THE Ashe ensemble is currently in rehearsals, preparing for a return to the entertainment scene.
The 19-year-old song-and-dance troupe was a hit during the 1990s, not only providing entertainment but bringing matters normally considered taboo to the fore.
It was one of these taboo subjects, homosexuality, which rocked the troupe back in 2000.
An Ashe-produced manual dealing with HIV/AIDs was pulled from schools due to its sexual content, particularly homosexuality.
This led to a discontinuation of the programme, which was considered a mainstay of the group.
Ashe was later rocked by the sudden death of its founder and artistic director Joseph Robinson in 2005.
The issue of a base for the group soon became another pressing matter. Having called the east Kingston community of Nannyville home for a number of years, Ashe was left searching for a permanent space and later took up residence along Waterloo Road in St Andrew. But this was short-lived.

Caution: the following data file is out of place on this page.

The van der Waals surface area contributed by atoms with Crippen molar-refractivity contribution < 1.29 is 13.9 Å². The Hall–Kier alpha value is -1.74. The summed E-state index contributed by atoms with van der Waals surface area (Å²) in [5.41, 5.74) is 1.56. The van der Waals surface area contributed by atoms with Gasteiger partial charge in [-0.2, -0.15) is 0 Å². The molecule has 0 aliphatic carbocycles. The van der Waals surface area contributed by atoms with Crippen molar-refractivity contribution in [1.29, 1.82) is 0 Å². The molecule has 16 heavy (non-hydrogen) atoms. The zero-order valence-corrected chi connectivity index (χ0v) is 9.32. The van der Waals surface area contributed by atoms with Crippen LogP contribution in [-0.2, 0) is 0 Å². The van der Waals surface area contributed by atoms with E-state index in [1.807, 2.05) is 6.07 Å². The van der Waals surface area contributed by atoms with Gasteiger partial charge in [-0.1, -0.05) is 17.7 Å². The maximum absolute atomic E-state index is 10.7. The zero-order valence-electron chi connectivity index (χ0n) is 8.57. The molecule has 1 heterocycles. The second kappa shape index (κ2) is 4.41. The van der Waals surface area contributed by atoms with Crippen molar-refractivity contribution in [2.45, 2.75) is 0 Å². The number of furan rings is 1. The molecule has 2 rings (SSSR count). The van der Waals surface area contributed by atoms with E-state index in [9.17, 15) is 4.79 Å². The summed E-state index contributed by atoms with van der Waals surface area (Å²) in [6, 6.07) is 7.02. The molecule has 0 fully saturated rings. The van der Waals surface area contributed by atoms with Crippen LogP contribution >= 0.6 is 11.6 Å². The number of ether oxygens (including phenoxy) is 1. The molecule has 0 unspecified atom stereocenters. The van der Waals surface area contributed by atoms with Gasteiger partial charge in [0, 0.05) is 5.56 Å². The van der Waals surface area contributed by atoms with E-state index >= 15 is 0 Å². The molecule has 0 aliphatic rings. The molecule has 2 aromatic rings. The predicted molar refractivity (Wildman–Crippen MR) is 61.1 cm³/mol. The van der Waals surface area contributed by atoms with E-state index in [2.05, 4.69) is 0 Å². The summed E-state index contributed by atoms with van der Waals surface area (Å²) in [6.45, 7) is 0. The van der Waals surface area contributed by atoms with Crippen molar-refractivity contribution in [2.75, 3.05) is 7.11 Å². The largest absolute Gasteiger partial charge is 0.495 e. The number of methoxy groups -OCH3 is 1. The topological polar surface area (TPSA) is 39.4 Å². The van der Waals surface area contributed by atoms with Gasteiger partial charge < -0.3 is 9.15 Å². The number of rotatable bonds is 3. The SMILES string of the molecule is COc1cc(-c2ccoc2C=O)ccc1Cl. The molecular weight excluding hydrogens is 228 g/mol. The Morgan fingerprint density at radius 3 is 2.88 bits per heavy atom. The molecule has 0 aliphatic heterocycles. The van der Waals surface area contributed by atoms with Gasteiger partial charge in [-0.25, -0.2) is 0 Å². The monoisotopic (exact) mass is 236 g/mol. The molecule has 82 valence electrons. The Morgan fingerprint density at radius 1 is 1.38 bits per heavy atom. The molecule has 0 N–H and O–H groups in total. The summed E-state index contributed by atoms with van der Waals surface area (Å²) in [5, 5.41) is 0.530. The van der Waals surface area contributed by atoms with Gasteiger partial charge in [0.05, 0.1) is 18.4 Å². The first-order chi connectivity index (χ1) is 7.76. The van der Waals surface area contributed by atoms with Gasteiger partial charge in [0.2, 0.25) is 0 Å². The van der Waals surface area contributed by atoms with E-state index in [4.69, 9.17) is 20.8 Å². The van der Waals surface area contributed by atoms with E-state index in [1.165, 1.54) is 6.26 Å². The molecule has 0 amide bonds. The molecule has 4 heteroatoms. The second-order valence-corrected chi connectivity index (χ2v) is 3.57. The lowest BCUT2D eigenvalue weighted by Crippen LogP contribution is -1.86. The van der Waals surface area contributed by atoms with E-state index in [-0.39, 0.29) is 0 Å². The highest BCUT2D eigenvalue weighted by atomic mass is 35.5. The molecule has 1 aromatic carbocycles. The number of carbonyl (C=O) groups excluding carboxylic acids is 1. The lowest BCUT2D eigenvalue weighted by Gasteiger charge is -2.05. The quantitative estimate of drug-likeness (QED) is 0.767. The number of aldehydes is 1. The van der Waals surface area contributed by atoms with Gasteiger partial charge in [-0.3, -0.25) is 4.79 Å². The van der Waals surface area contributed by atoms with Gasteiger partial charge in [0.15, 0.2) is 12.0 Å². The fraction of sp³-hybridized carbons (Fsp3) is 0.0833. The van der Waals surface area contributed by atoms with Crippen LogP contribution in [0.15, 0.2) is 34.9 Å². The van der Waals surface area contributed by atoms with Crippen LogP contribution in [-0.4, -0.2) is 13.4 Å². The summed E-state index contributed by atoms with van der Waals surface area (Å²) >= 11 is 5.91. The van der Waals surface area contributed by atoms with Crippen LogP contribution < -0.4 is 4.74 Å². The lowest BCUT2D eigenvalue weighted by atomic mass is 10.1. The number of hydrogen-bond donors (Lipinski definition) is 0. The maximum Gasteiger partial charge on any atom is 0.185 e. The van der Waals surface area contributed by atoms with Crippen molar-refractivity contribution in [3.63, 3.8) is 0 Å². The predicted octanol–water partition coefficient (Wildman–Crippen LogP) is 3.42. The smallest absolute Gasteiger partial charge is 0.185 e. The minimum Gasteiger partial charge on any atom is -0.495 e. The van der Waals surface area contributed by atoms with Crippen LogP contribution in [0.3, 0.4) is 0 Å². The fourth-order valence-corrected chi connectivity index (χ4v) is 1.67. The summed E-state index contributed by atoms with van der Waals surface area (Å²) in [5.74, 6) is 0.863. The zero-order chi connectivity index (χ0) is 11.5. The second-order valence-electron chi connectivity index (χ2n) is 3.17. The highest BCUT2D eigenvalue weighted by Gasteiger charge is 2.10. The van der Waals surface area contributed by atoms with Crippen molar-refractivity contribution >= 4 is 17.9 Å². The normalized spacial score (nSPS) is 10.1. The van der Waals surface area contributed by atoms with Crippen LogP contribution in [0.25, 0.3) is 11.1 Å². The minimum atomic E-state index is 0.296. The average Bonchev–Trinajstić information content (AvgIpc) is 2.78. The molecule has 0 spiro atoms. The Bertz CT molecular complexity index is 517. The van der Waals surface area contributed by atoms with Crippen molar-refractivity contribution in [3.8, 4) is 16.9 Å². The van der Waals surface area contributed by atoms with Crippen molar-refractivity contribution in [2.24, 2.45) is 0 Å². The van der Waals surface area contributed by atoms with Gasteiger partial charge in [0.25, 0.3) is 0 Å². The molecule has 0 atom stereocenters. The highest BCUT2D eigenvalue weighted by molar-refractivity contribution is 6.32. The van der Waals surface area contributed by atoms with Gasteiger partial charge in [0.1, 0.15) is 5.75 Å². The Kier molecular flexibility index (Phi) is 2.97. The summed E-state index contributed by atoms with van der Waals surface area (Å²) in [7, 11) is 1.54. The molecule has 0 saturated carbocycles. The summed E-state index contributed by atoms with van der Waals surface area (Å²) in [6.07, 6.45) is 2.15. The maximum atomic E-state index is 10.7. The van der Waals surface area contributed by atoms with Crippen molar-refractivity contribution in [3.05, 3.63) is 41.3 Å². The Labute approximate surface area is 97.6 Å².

Since 2006, Ashe has been without a permanent home base, leading to what executive artistic director Conroy Wilson calls, "a lack of stability and visibility."
However Wilson, who has been with the company since its inception in 1993, hopes they will return to their glory days, having recently acquired offices and rehearsal space on Cargill Avenue.
He told Splash that the work done by Ashe in the early years has never died.
"We are still working with communities and assisting young people all over the island through 'edutainment'," he said. "The company has also performed on a number of major shows, the finals of Digicel Rising Stars last summer and have also continued our reach to territories in the Eastern Caribbean. Last summer, we also revived our Ashe Summer School, and that was extremely positive," Wilson added.
So where does Ashe go from here?
Wilson is upbeat about a season of performances later this year.
"We did our last season two years ago, skipped last year and we are coming back this year with something different. We are partnering with Dance Theatre Xaymaca and so the shows should be very interesting," he said.